Buy Versus Build

Many fixed-income managers already integrate systematic approaches into certain parts of their investment processes. With the trend of systematic credit investing gaining momentum, managers grapple with the question of whether to develop in-house capabilities or procure existing building blocks. MSCI has been building equity factor models since the 1970s and fixed-income models since the late 1980s. “We have had a succession of large quantitative research teams building those models initially and then improving them based on their own ideas and based on client feedback.”

“With decades of collective effort from various teams, coupled with ongoing client feedback, MSCI has made substantial investments in our models compared to a fund starting from scratch.”

Michael Hayes, Executive Director, Analytics Research at MSCI

“Some funds however opt to start from scratch, which involves hiring talent similar to what we have at MSCI and building something highly specialized,” explains Hayes. “With decades of collective effort from various teams, coupled with ongoing client feedback, MSCI has made substantial investments in our models compared to a fund starting from scratch,” he elaborates. While he acknowledges that for a highly unique or idiosyncratic investment universe, “off-the-shelf tools may not suffice for managers,” which could justify in-house development, “buying is typically a more cost-effective option” when considering a like-for-like comparison.

Extending MSCI’s Equity Quant Leadership

Hayes views systematic investment strategies as a four-stage process: “First, generate an alpha idea. Second, assemble the data and systems to implement it. Third, backtest the idea, and fourth, run the strategy using the same machinery as in step three.” While MSCI does not provide the idea for alpha generation, “we offer numerous building blocks that can feed into your idea,” says Hayes. These include tools offering insights into issuer curves, liquidity data, Merton implied spreads, equity factor descriptors, and a database linking equity and debt instruments at the issuer level.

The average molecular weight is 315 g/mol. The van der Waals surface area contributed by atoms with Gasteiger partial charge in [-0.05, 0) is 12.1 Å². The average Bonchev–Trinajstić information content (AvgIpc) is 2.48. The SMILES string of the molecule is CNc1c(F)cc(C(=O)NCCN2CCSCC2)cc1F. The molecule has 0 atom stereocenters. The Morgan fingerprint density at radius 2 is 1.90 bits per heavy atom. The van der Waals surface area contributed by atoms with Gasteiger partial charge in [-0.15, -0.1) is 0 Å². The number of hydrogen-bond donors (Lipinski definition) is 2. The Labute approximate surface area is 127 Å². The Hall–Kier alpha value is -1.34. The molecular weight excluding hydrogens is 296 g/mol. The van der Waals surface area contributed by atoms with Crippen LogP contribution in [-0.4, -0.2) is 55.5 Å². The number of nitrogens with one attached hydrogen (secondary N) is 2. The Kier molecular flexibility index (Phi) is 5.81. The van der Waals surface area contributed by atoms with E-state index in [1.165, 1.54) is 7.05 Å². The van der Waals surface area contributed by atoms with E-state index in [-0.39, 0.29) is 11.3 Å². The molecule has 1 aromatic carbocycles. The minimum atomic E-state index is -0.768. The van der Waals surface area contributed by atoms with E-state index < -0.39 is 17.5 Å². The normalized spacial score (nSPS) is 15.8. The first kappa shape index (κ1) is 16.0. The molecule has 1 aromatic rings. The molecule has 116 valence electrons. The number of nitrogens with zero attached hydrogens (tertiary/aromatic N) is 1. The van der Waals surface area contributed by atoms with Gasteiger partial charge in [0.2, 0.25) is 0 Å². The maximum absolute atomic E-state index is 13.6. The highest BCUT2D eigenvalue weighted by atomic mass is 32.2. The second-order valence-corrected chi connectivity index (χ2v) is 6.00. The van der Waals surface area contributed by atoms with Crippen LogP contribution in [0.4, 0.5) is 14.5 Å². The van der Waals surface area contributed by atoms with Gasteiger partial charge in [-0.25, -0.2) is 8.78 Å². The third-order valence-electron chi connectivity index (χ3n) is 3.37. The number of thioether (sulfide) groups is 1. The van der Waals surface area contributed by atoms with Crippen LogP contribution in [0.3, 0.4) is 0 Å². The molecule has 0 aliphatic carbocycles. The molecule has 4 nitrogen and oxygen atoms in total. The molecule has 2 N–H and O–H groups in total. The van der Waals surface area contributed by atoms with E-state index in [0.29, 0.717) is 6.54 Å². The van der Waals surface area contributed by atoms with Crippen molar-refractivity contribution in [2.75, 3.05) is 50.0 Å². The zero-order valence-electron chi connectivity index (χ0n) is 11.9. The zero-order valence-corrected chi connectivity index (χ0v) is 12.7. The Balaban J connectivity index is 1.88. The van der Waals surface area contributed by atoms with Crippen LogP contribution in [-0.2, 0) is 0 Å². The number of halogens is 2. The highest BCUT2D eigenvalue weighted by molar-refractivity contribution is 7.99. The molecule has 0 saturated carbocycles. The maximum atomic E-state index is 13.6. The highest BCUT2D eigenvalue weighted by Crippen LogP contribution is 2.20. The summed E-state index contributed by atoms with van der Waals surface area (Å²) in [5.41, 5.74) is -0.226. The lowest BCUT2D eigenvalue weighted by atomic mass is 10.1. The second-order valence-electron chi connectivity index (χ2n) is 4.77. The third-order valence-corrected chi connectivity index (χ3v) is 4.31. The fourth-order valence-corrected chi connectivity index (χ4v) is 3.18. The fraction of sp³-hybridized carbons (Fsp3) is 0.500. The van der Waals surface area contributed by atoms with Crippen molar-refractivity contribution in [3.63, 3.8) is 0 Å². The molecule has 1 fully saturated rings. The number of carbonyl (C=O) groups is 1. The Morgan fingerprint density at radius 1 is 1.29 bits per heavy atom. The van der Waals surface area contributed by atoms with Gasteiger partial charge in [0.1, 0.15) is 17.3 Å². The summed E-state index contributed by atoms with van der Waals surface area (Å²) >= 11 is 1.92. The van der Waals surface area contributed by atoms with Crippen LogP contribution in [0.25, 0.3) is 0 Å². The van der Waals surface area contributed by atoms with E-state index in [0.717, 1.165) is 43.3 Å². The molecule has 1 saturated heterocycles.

MSCI also supports backtesting and implementation with a comprehensive multi-asset class factor model that covers fixed income in detail. “We have an optimizer custom-built for fixed income and a long history of liquidity data covering all transaction cost dimensions,” says Hayes. He also emphasizes MSCI’s strengths in equity factor modeling, which is relevant to systematic credit because of the fundamental connection between equity and credit, as formulated by Merton’s structural credit model. Empirical correlations reveal a connection between credit and equity in the most liquid segments of each market, notes Hayes.

“The wealth of equity data available to MSCI and the industry at large can be leveraged in the systematic credit process. This is the most untapped source of value in the industry.”

Michael Hayes, Executive Director, Analytics Research at MSCI

However, these correlations tend to break down at a more granular level. This phenomenon can be interpreted as either a breakdown of the Merton framework or as market inefficiency. Hayes leans towards the latter interpretation, believing that these markets will increasingly interconnect over time. What this implies is that “the wealth of equity data available to MSCI and the industry at large can be leveraged in the systematic credit process,” presenting a significant, yet largely untapped, source of value.

“This is the most untapped source of value in the industry,” reiterates Hayes. Equity factor descriptors, issuer characteristics, ESG scores, thematic scores, and peer similarity scores – all  these elements can be integrated into the credit space, particularly within corporate credit. Moreover, this relationship works both ways, according to Hayes, who points out that this represents “a two-way street, where MSCI also has a wealth of fixed-income data, both at the issuer and the security level.”

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Eugeniu Guzun
Eugeniu Guzun
Eugeniu Guzun serves as a data analyst responsible for maintaining and gatekeeping the Nordic Hedge Index, and as a journalist covering the Nordic hedge fund industry for HedgeNordic. Eugeniu completed his Master’s degree at the Stockholm School of Economics in 2018. Write to Eugeniu Guzun at eugene@hedgenordic.com